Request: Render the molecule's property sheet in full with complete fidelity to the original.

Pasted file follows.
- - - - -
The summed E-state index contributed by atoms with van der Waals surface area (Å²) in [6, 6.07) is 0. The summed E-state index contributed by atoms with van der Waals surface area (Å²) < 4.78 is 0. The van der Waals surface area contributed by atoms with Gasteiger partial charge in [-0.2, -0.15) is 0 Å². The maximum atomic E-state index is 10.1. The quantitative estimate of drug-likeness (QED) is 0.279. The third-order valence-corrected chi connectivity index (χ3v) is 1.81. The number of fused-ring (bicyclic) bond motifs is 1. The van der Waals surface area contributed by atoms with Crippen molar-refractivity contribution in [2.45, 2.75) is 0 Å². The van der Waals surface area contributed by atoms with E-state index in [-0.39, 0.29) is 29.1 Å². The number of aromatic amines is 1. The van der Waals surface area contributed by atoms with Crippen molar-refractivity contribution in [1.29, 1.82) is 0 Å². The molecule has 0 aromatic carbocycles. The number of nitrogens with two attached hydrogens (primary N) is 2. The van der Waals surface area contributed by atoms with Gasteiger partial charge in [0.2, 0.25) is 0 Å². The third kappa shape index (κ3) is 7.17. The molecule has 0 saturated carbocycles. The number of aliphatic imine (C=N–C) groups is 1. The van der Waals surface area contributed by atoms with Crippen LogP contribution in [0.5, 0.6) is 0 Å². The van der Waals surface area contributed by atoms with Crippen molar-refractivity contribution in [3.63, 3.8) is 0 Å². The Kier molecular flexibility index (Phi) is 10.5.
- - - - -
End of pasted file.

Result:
The summed E-state index contributed by atoms with van der Waals surface area (Å²) in [6, 6.07) is 0. The summed E-state index contributed by atoms with van der Waals surface area (Å²) < 4.78 is 0. The van der Waals surface area contributed by atoms with Gasteiger partial charge in [-0.2, -0.15) is 0 Å². The maximum atomic E-state index is 10.1. The quantitative estimate of drug-likeness (QED) is 0.279. The third-order valence-corrected chi connectivity index (χ3v) is 1.81. The number of fused-ring (bicyclic) bond motifs is 1. The van der Waals surface area contributed by atoms with Crippen molar-refractivity contribution in [2.45, 2.75) is 0 Å². The van der Waals surface area contributed by atoms with E-state index in [-0.39, 0.29) is 29.1 Å². The number of aromatic amines is 1. The van der Waals surface area contributed by atoms with Crippen molar-refractivity contribution in [1.29, 1.82) is 0 Å². The molecule has 0 aromatic carbocycles. The number of nitrogens with two attached hydrogens (primary N) is 2. The van der Waals surface area contributed by atoms with Gasteiger partial charge in [0.2, 0.25) is 0 Å². The third kappa shape index (κ3) is 7.17. The molecule has 0 saturated carbocycles. The number of aliphatic imine (C=N–C) groups is 1. The van der Waals surface area contributed by atoms with Crippen LogP contribution in [0.5, 0.6) is 0 Å². The van der Waals surface area contributed by atoms with Crippen molar-refractivity contribution in [3.63, 3.8) is 0 Å². The Kier molecular flexibility index (Phi) is 10.5.